- 26. Bartels ED, Lauritsen M, Nielsen LB (2002) Hepatic expression of microsomal triglyceride transfer protein and in vivo secretion of triglyceride-rich lipoproteins are increased in obese diabetic mice. Diabetes 51: 1233–1239.ED BartelsM. LauritsenLB Nielsen2002Hepatic expression of microsomal triglyceride transfer protein and in vivo secretion of triglyceride-rich lipoproteins are increased in obese diabetic mice.Diabetes5112331239
- 27. Williamson KS, Hensley K, Floyd RA (2003) Fluorometric and Colourimetric Assessment of Thiobarbituric Acid-Reactive Lipid Aldehydes in Biological Matrices. In: Hensley K, Floyd RA, editors. Methods in Pharmacology and Toxicology: Methods in Biological Oxidative Stress. Totowa, NJ, USA: Humana Press Inc. KS WilliamsonK. HensleyRA Floyd2003Fluorometric and Colourimetric Assessment of Thiobarbituric Acid-Reactive Lipid Aldehydes in Biological Matrices.K. HensleyRA FloydMethods in Pharmacology and Toxicology: Methods in Biological Oxidative StressTotowa, NJ, USAHumana Press Inc
- 28. Forstermann U (2008) Oxidative stress in vascular disease: causes, defense mechanisms and potential therapies. Nat Clin Pract Cardiovasc Med 5: 338–349.U. Forstermann2008Oxidative stress in vascular disease: causes, defense mechanisms and potential therapies.Nat Clin Pract Cardiovasc Med5338349
- 29. Collins AR, Lyon CJ, Xia X, Liu JZ, Tangirala RK, et al. (2009) Age-accelerated atherosclerosis correlates with failure to upregulate antioxidant genes. Circ Res 104: e42–54.AR CollinsCJ LyonX. XiaJZ LiuRK Tangirala2009Age-accelerated atherosclerosis correlates with failure to upregulate antioxidant genes.Circ Res104e4254
- 30. Makowski L, Boord JB, Maeda K, Babaev VR, Uysal KT, et al. (2001) Lack of macrophage fatty-acid-binding protein aP2 protects mice deficient in apolipoprotein E against atherosclerosis. Nat Med 7: 699–705.L. MakowskiJB BoordK. MaedaVR BabaevKT Uysal2001Lack of macrophage fatty-acid-binding protein aP2 protects mice deficient in apolipoprotein E against atherosclerosis.Nat Med7699705
- 31. Makowski L, Hotamisligil GS (2005) The role of fatty acid binding proteins in metabolic syndrome and atherosclerosis. Curr Opin Lipidol 16: 543–548.L. MakowskiGS Hotamisligil2005The role of fatty acid binding proteins in metabolic syndrome and atherosclerosis.Curr Opin Lipidol16543548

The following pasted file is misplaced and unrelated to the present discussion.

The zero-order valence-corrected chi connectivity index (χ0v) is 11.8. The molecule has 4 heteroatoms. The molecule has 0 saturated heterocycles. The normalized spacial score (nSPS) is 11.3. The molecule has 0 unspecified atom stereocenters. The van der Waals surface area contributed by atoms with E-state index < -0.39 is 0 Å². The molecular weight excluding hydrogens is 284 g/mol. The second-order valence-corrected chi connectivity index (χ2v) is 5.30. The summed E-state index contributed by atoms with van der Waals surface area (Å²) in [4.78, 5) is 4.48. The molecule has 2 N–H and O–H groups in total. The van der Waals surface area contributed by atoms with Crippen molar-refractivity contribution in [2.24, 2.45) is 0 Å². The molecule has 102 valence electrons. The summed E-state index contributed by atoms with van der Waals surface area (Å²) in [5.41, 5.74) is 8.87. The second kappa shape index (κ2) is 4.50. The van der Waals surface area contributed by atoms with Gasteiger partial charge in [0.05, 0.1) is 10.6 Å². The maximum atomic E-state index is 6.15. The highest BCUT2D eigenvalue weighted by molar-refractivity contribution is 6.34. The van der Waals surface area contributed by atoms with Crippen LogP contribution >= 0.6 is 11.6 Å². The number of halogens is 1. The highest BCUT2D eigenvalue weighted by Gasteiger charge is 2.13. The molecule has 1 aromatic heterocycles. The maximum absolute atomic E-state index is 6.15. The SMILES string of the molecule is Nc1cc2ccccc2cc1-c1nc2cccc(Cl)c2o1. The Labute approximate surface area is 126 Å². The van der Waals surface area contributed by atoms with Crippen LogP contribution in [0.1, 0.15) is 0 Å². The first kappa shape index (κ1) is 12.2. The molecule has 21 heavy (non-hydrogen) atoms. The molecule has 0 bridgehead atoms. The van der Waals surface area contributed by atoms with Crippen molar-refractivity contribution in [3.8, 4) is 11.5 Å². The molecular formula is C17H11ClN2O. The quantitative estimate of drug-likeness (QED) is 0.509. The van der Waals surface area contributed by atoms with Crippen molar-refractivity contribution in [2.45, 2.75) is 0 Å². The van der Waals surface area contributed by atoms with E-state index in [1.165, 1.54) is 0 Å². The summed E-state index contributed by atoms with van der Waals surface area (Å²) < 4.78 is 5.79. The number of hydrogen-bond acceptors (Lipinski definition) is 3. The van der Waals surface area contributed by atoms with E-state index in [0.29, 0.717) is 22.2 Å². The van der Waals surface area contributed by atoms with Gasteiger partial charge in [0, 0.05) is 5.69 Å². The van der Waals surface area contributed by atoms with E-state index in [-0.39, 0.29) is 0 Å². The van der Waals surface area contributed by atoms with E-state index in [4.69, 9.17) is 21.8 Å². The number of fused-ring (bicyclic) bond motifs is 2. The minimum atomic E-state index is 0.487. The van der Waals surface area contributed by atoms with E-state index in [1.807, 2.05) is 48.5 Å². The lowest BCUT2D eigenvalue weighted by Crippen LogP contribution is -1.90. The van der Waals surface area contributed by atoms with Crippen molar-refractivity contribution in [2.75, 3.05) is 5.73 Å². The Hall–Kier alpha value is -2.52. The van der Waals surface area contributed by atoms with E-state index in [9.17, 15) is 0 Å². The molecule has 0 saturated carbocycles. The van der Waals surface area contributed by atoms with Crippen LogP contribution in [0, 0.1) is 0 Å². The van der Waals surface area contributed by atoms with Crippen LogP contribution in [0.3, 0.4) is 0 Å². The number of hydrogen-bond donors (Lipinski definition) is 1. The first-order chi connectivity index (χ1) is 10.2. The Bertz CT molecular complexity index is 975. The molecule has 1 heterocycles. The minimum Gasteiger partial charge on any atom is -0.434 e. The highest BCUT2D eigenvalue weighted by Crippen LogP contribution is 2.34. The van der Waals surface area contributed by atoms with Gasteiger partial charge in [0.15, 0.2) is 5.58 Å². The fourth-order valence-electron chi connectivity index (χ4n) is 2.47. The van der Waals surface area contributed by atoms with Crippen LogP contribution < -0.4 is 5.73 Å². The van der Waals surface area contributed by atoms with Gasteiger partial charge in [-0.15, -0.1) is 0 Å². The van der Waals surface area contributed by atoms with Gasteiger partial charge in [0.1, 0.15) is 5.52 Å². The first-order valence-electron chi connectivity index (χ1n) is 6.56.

- 32. Shmueli O, Horn-Saban S, Chalifa-Caspi V, Shmoish M, Ophir R, et al. (2003) GeneNote: whole genome expression profiles in normal human tissues. C R Biol 326: 1067–1072.O. ShmueliS. Horn-SabanV. Chalifa-CaspiM. ShmoishR. Ophir2003GeneNote: whole genome expression profiles in normal human tissues.C R Biol32610671072
- 33. Yvan-Charvet L, Wang N, Tall AR (2010) Role of HDL, ABCA1, and ABCG1 transporters in cholesterol efflux and immune responses. Arterioscler Thromb Vasc Biol 30: 139–143.L. Yvan-CharvetN. WangAR Tall2010Role of HDL, ABCA1, and ABCG1 transporters in cholesterol efflux and immune responses.Arterioscler Thromb Vasc Biol30139143
- 34. Feil S, Hofmann F, Feil R (2004) SM22alpha modulates vascular smooth muscle cell phenotype during atherogenesis. Circ Res 94: 863–865.S. FeilF. HofmannR. Feil2004SM22alpha modulates vascular smooth muscle cell phenotype during atherogenesis.Circ Res94863865
- 35. Shen J, Yang M, Ju D, Jiang H, Zheng JP, et al. (2010) Disruption of SM22 promotes inflammation after artery injury via nuclear factor kappaB activation. Circ Res 106: 1351–1362.J. ShenM. YangD. JuH. JiangJP Zheng2010Disruption of SM22 promotes inflammation after artery injury via nuclear factor kappaB activation.Circ Res10613511362
- 36. Berg K, Svindland A, Smith AJ, Lawn RM, Djurovic S, et al. (2002) Spontaneous atherosclerosis in the proximal aorta of LPA transgenic mice on a normal diet. Atherosclerosis 163: 99–104.K. BergA. SvindlandAJ SmithRM LawnS. Djurovic2002Spontaneous atherosclerosis in the proximal aorta of LPA transgenic mice on a normal diet.Atherosclerosis16399104
- 37. Schneider M, Witztum JL, Young SG, Ludwig EH, Miller ER, et al. (2005) High-level lipoprotein [a] expression in transgenic mice: evidence for oxidized phospholipids in lipoprotein [a] but not in low density lipoproteins. J Lipid Res 46: 769–778.M. SchneiderJL WitztumSG YoungEH LudwigER Miller2005High-level lipoprotein [a] expression in transgenic mice: evidence for oxidized phospholipids in lipoprotein [a] but not in low density lipoproteins.J Lipid Res46769778